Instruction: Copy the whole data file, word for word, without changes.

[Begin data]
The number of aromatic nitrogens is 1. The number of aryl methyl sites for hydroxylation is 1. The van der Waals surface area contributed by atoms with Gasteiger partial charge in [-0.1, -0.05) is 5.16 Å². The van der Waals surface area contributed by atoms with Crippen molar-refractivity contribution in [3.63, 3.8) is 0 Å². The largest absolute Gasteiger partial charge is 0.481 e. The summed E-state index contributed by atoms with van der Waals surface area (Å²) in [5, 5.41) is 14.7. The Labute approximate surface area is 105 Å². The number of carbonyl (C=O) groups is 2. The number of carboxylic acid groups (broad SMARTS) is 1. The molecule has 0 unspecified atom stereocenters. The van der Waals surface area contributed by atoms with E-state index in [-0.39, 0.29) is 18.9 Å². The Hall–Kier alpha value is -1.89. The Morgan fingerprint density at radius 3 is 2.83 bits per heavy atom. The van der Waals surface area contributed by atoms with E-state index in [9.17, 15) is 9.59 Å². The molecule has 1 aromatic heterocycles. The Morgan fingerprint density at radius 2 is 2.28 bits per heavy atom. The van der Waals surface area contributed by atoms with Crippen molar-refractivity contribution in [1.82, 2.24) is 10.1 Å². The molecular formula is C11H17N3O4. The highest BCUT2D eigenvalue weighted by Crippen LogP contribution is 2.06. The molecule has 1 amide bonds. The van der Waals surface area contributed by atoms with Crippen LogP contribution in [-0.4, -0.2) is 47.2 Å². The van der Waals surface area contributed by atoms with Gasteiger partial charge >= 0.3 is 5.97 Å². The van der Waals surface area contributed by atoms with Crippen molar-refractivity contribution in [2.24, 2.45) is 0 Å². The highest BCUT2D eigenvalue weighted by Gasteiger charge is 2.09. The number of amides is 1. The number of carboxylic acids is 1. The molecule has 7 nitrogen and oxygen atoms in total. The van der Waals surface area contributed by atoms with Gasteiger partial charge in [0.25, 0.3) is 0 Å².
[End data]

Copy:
The number of aromatic nitrogens is 1. The number of aryl methyl sites for hydroxylation is 1. The van der Waals surface area contributed by atoms with Gasteiger partial charge in [-0.1, -0.05) is 5.16 Å². The van der Waals surface area contributed by atoms with Crippen molar-refractivity contribution in [3.63, 3.8) is 0 Å². The largest absolute Gasteiger partial charge is 0.481 e. The summed E-state index contributed by atoms with van der Waals surface area (Å²) in [5, 5.41) is 14.7. The Labute approximate surface area is 105 Å². The number of carbonyl (C=O) groups is 2. The number of carboxylic acid groups (broad SMARTS) is 1. The molecule has 0 unspecified atom stereocenters. The van der Waals surface area contributed by atoms with E-state index in [-0.39, 0.29) is 18.9 Å². The Hall–Kier alpha value is -1.89. The Morgan fingerprint density at radius 3 is 2.83 bits per heavy atom. The van der Waals surface area contributed by atoms with E-state index in [9.17, 15) is 9.59 Å². The molecule has 1 aromatic heterocycles. The Morgan fingerprint density at radius 2 is 2.28 bits per heavy atom. The van der Waals surface area contributed by atoms with Crippen molar-refractivity contribution in [1.82, 2.24) is 10.1 Å². The molecular formula is C11H17N3O4. The highest BCUT2D eigenvalue weighted by Crippen LogP contribution is 2.06. The molecule has 1 amide bonds. The van der Waals surface area contributed by atoms with Crippen LogP contribution in [-0.4, -0.2) is 47.2 Å². The van der Waals surface area contributed by atoms with Gasteiger partial charge >= 0.3 is 5.97 Å². The van der Waals surface area contributed by atoms with Crippen molar-refractivity contribution in [2.24, 2.45) is 0 Å². The highest BCUT2D eigenvalue weighted by Gasteiger charge is 2.09. The number of amides is 1. The number of carboxylic acids is 1. The molecule has 7 nitrogen and oxygen atoms in total. The van der Waals surface area contributed by atoms with Gasteiger partial charge in [0.25, 0.3) is 0 Å².